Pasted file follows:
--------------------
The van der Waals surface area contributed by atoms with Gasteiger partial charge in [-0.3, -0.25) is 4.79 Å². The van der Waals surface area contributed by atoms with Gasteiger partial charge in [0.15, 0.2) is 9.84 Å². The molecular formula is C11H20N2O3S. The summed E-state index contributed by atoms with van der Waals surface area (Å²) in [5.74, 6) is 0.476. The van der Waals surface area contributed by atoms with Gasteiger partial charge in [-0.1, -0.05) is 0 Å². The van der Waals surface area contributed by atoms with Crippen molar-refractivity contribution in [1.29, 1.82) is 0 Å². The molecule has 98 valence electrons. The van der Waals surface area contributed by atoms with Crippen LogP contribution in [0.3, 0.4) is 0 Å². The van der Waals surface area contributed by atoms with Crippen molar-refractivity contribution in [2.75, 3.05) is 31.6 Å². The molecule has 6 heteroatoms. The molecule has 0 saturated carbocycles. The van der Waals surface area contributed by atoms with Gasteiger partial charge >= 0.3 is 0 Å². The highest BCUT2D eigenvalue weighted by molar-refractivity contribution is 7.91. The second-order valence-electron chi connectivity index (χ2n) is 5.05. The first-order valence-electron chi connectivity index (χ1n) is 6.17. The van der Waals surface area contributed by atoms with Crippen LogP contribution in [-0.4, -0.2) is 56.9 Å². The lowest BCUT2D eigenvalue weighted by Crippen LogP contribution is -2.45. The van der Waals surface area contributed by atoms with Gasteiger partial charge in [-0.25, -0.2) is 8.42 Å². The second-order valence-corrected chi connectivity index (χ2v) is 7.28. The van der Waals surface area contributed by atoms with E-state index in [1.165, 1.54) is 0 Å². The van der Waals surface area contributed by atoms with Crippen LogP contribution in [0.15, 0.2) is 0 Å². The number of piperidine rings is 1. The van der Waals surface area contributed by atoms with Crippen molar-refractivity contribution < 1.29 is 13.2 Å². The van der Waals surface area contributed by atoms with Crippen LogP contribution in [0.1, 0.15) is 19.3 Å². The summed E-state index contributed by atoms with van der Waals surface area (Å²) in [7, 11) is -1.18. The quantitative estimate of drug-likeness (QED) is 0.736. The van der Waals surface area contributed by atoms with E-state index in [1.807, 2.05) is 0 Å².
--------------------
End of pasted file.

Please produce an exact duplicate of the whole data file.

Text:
The van der Waals surface area contributed by atoms with Gasteiger partial charge in [-0.3, -0.25) is 4.79 Å². The van der Waals surface area contributed by atoms with Gasteiger partial charge in [0.15, 0.2) is 9.84 Å². The molecular formula is C11H20N2O3S. The summed E-state index contributed by atoms with van der Waals surface area (Å²) in [5.74, 6) is 0.476. The van der Waals surface area contributed by atoms with Gasteiger partial charge in [-0.1, -0.05) is 0 Å². The van der Waals surface area contributed by atoms with Crippen molar-refractivity contribution in [1.29, 1.82) is 0 Å². The molecule has 98 valence electrons. The van der Waals surface area contributed by atoms with Crippen LogP contribution in [0.3, 0.4) is 0 Å². The van der Waals surface area contributed by atoms with Crippen molar-refractivity contribution in [2.75, 3.05) is 31.6 Å². The molecule has 6 heteroatoms. The molecule has 0 saturated carbocycles. The van der Waals surface area contributed by atoms with Gasteiger partial charge >= 0.3 is 0 Å². The highest BCUT2D eigenvalue weighted by molar-refractivity contribution is 7.91. The second-order valence-electron chi connectivity index (χ2n) is 5.05. The first-order valence-electron chi connectivity index (χ1n) is 6.17. The van der Waals surface area contributed by atoms with Crippen LogP contribution in [-0.4, -0.2) is 56.9 Å². The lowest BCUT2D eigenvalue weighted by Crippen LogP contribution is -2.45. The van der Waals surface area contributed by atoms with Gasteiger partial charge in [-0.25, -0.2) is 8.42 Å². The second-order valence-corrected chi connectivity index (χ2v) is 7.28. The van der Waals surface area contributed by atoms with E-state index in [1.165, 1.54) is 0 Å². The van der Waals surface area contributed by atoms with Crippen LogP contribution in [0.15, 0.2) is 0 Å². The number of piperidine rings is 1. The van der Waals surface area contributed by atoms with Crippen molar-refractivity contribution < 1.29 is 13.2 Å². The van der Waals surface area contributed by atoms with Crippen LogP contribution in [0.1, 0.15) is 19.3 Å². The summed E-state index contributed by atoms with van der Waals surface area (Å²) in [7, 11) is -1.18. The quantitative estimate of drug-likeness (QED) is 0.736. The van der Waals surface area contributed by atoms with E-state index in [1.807, 2.05) is 0 Å².